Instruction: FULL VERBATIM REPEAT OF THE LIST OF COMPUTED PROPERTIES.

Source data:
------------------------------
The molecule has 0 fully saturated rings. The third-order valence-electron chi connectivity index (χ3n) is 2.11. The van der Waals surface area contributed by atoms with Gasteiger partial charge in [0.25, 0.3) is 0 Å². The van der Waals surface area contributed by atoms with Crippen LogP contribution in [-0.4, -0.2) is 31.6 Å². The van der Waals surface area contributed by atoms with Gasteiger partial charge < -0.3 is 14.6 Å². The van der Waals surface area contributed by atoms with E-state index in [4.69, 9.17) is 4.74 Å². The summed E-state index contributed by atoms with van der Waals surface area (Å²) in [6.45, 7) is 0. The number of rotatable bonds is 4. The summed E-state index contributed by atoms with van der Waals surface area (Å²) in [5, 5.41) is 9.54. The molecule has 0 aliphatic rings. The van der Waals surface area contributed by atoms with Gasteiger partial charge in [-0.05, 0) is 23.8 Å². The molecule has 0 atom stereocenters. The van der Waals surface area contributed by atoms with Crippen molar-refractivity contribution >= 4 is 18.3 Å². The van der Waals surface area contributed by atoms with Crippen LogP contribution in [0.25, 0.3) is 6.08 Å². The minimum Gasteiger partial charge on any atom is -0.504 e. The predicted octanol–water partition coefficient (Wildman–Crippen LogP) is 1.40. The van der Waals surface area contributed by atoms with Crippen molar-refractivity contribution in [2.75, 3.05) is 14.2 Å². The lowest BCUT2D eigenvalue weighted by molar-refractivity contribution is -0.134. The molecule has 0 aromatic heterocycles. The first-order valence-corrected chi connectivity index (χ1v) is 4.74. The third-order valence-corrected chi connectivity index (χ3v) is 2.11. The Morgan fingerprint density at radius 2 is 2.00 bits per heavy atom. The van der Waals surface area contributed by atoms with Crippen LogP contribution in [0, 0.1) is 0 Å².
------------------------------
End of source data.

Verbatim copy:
The molecule has 0 fully saturated rings. The third-order valence-electron chi connectivity index (χ3n) is 2.11. The van der Waals surface area contributed by atoms with Gasteiger partial charge in [0.25, 0.3) is 0 Å². The van der Waals surface area contributed by atoms with Crippen LogP contribution in [-0.4, -0.2) is 31.6 Å². The van der Waals surface area contributed by atoms with Gasteiger partial charge < -0.3 is 14.6 Å². The van der Waals surface area contributed by atoms with E-state index in [4.69, 9.17) is 4.74 Å². The summed E-state index contributed by atoms with van der Waals surface area (Å²) in [6.45, 7) is 0. The number of rotatable bonds is 4. The summed E-state index contributed by atoms with van der Waals surface area (Å²) in [5, 5.41) is 9.54. The molecule has 0 aliphatic rings. The van der Waals surface area contributed by atoms with Gasteiger partial charge in [-0.05, 0) is 23.8 Å². The molecule has 0 atom stereocenters. The van der Waals surface area contributed by atoms with Crippen molar-refractivity contribution >= 4 is 18.3 Å². The van der Waals surface area contributed by atoms with Crippen LogP contribution in [0.25, 0.3) is 6.08 Å². The minimum Gasteiger partial charge on any atom is -0.504 e. The predicted octanol–water partition coefficient (Wildman–Crippen LogP) is 1.40. The van der Waals surface area contributed by atoms with Crippen molar-refractivity contribution in [2.75, 3.05) is 14.2 Å². The lowest BCUT2D eigenvalue weighted by molar-refractivity contribution is -0.134. The molecule has 0 aromatic heterocycles. The first-order valence-corrected chi connectivity index (χ1v) is 4.74. The third-order valence-corrected chi connectivity index (χ3v) is 2.11. The Morgan fingerprint density at radius 2 is 2.00 bits per heavy atom. The van der Waals surface area contributed by atoms with Crippen LogP contribution in [0, 0.1) is 0 Å².